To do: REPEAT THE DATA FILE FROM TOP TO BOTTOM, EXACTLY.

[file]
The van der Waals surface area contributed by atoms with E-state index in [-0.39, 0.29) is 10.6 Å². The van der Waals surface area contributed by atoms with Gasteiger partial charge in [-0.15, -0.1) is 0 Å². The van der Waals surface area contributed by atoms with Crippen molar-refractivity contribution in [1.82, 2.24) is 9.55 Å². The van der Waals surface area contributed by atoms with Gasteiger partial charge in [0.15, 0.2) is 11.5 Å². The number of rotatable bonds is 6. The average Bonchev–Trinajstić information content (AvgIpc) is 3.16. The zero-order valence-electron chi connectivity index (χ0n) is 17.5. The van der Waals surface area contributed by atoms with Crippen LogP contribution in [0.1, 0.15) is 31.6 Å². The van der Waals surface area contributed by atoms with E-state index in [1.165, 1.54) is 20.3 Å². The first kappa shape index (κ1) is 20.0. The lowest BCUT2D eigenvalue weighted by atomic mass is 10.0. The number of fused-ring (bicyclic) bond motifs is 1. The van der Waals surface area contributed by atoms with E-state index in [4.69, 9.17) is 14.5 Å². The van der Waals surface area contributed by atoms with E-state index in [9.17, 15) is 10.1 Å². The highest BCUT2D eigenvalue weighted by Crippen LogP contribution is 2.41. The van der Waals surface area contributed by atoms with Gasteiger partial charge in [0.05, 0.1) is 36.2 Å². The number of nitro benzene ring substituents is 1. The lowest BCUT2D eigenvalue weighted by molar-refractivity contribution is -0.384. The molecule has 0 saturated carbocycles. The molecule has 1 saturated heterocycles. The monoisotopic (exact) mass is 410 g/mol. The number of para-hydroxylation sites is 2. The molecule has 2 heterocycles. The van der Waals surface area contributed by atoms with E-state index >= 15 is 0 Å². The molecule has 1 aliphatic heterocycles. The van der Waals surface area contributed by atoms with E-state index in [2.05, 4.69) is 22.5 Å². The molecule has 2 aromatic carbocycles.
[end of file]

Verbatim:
The van der Waals surface area contributed by atoms with E-state index in [-0.39, 0.29) is 10.6 Å². The van der Waals surface area contributed by atoms with Gasteiger partial charge in [-0.15, -0.1) is 0 Å². The van der Waals surface area contributed by atoms with Crippen molar-refractivity contribution in [1.82, 2.24) is 9.55 Å². The van der Waals surface area contributed by atoms with Gasteiger partial charge in [0.15, 0.2) is 11.5 Å². The number of rotatable bonds is 6. The average Bonchev–Trinajstić information content (AvgIpc) is 3.16. The zero-order valence-electron chi connectivity index (χ0n) is 17.5. The van der Waals surface area contributed by atoms with Crippen LogP contribution in [0.1, 0.15) is 31.6 Å². The van der Waals surface area contributed by atoms with E-state index in [1.165, 1.54) is 20.3 Å². The first kappa shape index (κ1) is 20.0. The lowest BCUT2D eigenvalue weighted by atomic mass is 10.0. The number of fused-ring (bicyclic) bond motifs is 1. The van der Waals surface area contributed by atoms with E-state index in [4.69, 9.17) is 14.5 Å². The van der Waals surface area contributed by atoms with E-state index in [9.17, 15) is 10.1 Å². The highest BCUT2D eigenvalue weighted by Crippen LogP contribution is 2.41. The van der Waals surface area contributed by atoms with Gasteiger partial charge in [0.05, 0.1) is 36.2 Å². The number of nitro benzene ring substituents is 1. The lowest BCUT2D eigenvalue weighted by molar-refractivity contribution is -0.384. The molecule has 0 saturated carbocycles. The molecule has 1 saturated heterocycles. The monoisotopic (exact) mass is 410 g/mol. The number of para-hydroxylation sites is 2. The molecule has 2 heterocycles. The van der Waals surface area contributed by atoms with E-state index >= 15 is 0 Å². The molecule has 1 aliphatic heterocycles. The van der Waals surface area contributed by atoms with E-state index in [2.05, 4.69) is 22.5 Å². The molecule has 2 aromatic carbocycles.